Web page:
But the atmosphere really reaches fever pitch both pre and post-race. The Mexican Grand Prix invariably takes place on the weekend of Día de Muertos (Day of the Dead). Race organisers ensure patriotic fans get their fiesta fix with an enormous parade on track before the race. After the chequered flag has fallen, the stadium is the scene of huge podium celebrations and parties into the night.
Marina Bay Circuit
Singapore Grand Prix
The Bay Grandstand in the heart of Singapore is the largest grandstand at any Formula 1 event. 27,000 people fill this grandstand, which overlooks a short section of the track, but has a view out into the incredible Marina Bay. The cars approach from behind the stand, pass in front, and exit underneath the seating area creating a special 360 cacophony of noise.
The Singapore street circuit is a large one, but this stand is conveniently positioned close to the concert area. Fans will get their hit of on-track action, without missing a second of the world-class entertainment after the race.
Monaco Grand Prix
The legendary circuit on the streets of Monte Carlo is jam-packed with huge grandstands during Grand Prix weekend. But the grandest of them all is the stand besides the piercingly quick Tabac corner. From these seats, you will see the cars emerge from the famous tunnel, take on the Nouvelle Chicane, and power through the high-speed corner.
Grandstand K is tightly nestled behind the starting grid, so you will feel the roar of the start of the race, even if you won’t be able to see it. Fans are also treated to the quintessential Monaco backdrop of yacht parties in the harbour mere metres away from the track.
Circuit de Spa-Francorchamps
Belgian Grand Prix
Gold 3 is one of three grandstands around the iconic Eau Rouge corner at Spa-Francorchamps. Being rebuilt in 2022 to fit the reprofiling of the turns, they offer a special view from the top of the most famous hill in Formula 1.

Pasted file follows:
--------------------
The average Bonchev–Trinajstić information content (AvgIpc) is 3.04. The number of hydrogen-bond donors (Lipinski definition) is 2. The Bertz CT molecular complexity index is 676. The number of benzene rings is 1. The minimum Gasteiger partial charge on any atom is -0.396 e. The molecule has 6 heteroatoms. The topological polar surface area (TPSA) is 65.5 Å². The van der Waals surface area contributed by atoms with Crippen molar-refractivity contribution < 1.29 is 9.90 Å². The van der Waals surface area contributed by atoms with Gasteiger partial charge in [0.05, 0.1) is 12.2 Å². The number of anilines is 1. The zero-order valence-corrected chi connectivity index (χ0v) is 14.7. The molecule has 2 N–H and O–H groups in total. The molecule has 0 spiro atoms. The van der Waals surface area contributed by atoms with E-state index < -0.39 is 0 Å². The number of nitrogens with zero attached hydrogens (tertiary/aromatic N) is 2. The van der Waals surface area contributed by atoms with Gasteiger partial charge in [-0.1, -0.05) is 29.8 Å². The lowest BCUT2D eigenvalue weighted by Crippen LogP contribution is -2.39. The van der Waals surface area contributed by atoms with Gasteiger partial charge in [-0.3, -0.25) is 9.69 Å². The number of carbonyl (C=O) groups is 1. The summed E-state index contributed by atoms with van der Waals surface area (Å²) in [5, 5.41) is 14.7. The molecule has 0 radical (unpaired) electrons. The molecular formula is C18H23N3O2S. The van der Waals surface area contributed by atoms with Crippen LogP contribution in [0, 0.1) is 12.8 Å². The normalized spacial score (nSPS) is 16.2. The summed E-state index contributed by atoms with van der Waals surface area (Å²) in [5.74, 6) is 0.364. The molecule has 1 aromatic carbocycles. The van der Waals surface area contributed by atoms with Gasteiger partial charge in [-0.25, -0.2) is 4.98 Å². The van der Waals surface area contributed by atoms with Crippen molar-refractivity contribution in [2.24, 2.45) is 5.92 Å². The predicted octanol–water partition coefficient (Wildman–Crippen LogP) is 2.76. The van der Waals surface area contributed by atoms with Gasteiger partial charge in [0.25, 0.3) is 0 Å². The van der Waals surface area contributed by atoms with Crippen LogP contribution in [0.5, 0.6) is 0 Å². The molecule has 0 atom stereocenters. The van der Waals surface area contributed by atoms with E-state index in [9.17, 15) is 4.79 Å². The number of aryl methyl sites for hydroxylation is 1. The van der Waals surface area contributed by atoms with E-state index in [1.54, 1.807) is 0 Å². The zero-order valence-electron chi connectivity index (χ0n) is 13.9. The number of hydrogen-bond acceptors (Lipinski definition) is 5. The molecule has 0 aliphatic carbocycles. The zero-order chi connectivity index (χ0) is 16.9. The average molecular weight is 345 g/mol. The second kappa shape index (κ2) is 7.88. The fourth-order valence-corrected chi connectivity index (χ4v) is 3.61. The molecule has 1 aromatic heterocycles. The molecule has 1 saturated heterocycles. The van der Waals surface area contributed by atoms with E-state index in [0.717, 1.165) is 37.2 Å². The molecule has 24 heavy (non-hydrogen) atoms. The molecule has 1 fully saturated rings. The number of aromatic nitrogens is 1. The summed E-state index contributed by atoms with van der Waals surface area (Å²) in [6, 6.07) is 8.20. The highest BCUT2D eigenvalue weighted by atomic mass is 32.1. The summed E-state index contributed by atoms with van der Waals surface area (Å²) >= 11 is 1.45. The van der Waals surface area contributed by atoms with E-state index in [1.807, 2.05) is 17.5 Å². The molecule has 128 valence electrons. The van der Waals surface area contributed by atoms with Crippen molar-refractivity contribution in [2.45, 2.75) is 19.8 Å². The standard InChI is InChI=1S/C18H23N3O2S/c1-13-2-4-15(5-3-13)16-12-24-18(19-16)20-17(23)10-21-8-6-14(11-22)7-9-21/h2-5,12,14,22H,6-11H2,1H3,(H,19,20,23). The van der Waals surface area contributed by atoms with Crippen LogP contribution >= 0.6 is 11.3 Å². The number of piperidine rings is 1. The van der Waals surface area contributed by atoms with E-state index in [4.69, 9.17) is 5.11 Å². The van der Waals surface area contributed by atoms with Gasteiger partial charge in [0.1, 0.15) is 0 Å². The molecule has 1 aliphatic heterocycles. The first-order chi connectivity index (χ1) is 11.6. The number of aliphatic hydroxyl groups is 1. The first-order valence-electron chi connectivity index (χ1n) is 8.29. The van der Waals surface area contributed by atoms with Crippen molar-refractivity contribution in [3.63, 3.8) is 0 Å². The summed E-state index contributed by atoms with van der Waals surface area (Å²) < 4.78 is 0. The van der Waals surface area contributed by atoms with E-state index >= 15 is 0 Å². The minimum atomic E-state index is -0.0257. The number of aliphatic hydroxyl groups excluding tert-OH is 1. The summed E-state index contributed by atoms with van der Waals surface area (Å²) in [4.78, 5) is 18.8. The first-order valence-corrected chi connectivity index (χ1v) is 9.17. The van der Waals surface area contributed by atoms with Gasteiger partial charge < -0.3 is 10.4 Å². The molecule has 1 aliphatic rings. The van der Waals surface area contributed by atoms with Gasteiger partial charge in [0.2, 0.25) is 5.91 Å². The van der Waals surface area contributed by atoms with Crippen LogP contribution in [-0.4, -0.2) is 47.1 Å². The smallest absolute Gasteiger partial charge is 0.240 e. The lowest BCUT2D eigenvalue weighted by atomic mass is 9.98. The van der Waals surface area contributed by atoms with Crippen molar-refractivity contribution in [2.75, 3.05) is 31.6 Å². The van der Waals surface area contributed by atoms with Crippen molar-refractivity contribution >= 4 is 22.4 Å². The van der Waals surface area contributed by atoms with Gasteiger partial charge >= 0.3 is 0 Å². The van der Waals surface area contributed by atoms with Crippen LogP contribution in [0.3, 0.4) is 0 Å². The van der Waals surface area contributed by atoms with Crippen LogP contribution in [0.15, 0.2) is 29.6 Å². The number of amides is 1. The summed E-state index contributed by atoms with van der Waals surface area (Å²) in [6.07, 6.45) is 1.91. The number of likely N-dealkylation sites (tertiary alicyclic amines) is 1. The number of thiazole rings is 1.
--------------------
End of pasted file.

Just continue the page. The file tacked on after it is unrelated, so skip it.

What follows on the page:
Eau Rouge has long been romanticised as the sport’s greatest corner. From the opening hairpin at La Source, the cars build speed before taking on this swerving uphill monster. Difficult enough for a single driver to navigate, the bravest of the brave will battle each other while traversing the turn. While it’s incredible to witness in person, budding photographers will snap jaw-dropping photos from this stand.
Dutch Grand Prix
It’s long been known that Dutch Formula 1 fans are probably the craziest. Max Verstappen’s Dutch Army are used to following him around Europe and the world, taking with them smoke flares and thumping speakers. They were treated in 2021 with the return of the Dutch Grand Prix to Zandvoort, where Dutchies predictably stepped up the party.
The Arena Grandstands are built around a slow section at the end of the track. The cars enter from a DRS zone, so overtaking is a possibility. Drivers then parade around a slow chicane and a wide-radius corner at low speeds before powering towards the infamous banked final turn. Before and after the race (especially if a certain driver takes the win), the atmosphere in these grandstands are unlike anything Formula 1 has ever seen.
Circuit Gilles Villeneuve
Canadian Grand Prix
The park that plays host to the Canadian Grand Prix doesn’t have too many grandstands around its perimeter. There’s the main grandstand overlooking the grid, a few stands at turn 3, and the odd bank of seating at turns 8 and 9. But the grandstands around the pivotal hairpin in sector three is completely surrounded by seats.
The hairpin acts as a key overtaking zone just before the cars race towards the long straight and DRS zone. Grandstand 15 is on the outside of the corner’s apex, giving fans a great view of the cars approaching the area, turning through and accelerating away. However, grandstand 34 is also of note here. Located on the inside of the track, is offers an alternative perspective of the action.